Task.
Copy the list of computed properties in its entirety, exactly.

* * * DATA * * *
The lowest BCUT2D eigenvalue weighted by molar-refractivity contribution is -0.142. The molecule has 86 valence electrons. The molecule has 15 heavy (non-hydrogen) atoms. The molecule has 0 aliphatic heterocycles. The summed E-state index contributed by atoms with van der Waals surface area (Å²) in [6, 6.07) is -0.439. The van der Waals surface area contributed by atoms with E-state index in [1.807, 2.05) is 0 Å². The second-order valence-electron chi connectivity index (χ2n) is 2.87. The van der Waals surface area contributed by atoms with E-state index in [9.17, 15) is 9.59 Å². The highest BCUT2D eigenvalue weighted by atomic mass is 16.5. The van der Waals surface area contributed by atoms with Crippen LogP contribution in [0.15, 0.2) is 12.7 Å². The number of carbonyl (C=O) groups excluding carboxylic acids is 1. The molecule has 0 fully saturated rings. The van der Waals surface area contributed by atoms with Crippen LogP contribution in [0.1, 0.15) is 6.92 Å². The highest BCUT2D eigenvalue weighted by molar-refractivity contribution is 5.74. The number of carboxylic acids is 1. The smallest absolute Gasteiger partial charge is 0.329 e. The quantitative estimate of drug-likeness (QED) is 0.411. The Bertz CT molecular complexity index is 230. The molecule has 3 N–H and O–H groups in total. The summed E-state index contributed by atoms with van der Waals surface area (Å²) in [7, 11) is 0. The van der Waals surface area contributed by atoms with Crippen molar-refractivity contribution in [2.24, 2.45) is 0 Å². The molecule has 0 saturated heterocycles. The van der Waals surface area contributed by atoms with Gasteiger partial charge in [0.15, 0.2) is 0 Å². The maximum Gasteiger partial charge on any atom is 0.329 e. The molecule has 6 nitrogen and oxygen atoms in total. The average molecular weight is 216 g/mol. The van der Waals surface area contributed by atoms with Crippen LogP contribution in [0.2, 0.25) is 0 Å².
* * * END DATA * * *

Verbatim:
The lowest BCUT2D eigenvalue weighted by molar-refractivity contribution is -0.142. The molecule has 86 valence electrons. The molecule has 15 heavy (non-hydrogen) atoms. The molecule has 0 aliphatic heterocycles. The summed E-state index contributed by atoms with van der Waals surface area (Å²) in [6, 6.07) is -0.439. The van der Waals surface area contributed by atoms with E-state index in [1.807, 2.05) is 0 Å². The second-order valence-electron chi connectivity index (χ2n) is 2.87. The van der Waals surface area contributed by atoms with E-state index in [9.17, 15) is 9.59 Å². The highest BCUT2D eigenvalue weighted by atomic mass is 16.5. The van der Waals surface area contributed by atoms with Crippen LogP contribution in [0.15, 0.2) is 12.7 Å². The number of carbonyl (C=O) groups excluding carboxylic acids is 1. The molecule has 0 fully saturated rings. The van der Waals surface area contributed by atoms with Crippen LogP contribution in [0.1, 0.15) is 6.92 Å². The highest BCUT2D eigenvalue weighted by molar-refractivity contribution is 5.74. The number of carboxylic acids is 1. The smallest absolute Gasteiger partial charge is 0.329 e. The quantitative estimate of drug-likeness (QED) is 0.411. The Bertz CT molecular complexity index is 230. The molecule has 3 N–H and O–H groups in total. The summed E-state index contributed by atoms with van der Waals surface area (Å²) in [7, 11) is 0. The van der Waals surface area contributed by atoms with Crippen molar-refractivity contribution in [2.24, 2.45) is 0 Å². The molecule has 0 saturated heterocycles. The van der Waals surface area contributed by atoms with Gasteiger partial charge in [0.15, 0.2) is 0 Å². The maximum Gasteiger partial charge on any atom is 0.329 e. The molecule has 6 nitrogen and oxygen atoms in total. The average molecular weight is 216 g/mol. The van der Waals surface area contributed by atoms with Crippen LogP contribution in [0.2, 0.25) is 0 Å².